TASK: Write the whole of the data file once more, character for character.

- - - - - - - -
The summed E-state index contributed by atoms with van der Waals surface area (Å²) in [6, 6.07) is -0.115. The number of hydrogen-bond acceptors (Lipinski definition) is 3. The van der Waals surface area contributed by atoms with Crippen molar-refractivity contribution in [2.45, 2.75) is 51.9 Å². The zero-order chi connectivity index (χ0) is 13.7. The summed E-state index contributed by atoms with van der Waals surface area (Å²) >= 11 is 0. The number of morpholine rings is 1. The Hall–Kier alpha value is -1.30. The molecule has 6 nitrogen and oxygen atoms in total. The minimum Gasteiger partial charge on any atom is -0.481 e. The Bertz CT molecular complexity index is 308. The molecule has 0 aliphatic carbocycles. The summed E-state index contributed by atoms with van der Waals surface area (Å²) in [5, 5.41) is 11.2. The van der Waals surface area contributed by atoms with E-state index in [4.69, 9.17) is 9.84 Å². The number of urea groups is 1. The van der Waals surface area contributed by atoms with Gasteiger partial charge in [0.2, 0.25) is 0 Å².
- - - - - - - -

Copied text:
The summed E-state index contributed by atoms with van der Waals surface area (Å²) in [6, 6.07) is -0.115. The number of hydrogen-bond acceptors (Lipinski definition) is 3. The van der Waals surface area contributed by atoms with Crippen molar-refractivity contribution in [2.45, 2.75) is 51.9 Å². The zero-order chi connectivity index (χ0) is 13.7. The summed E-state index contributed by atoms with van der Waals surface area (Å²) >= 11 is 0. The number of morpholine rings is 1. The Hall–Kier alpha value is -1.30. The molecule has 6 nitrogen and oxygen atoms in total. The minimum Gasteiger partial charge on any atom is -0.481 e. The Bertz CT molecular complexity index is 308. The molecule has 0 aliphatic carbocycles. The summed E-state index contributed by atoms with van der Waals surface area (Å²) in [5, 5.41) is 11.2. The van der Waals surface area contributed by atoms with E-state index in [4.69, 9.17) is 9.84 Å². The number of urea groups is 1. The van der Waals surface area contributed by atoms with Gasteiger partial charge in [0.2, 0.25) is 0 Å².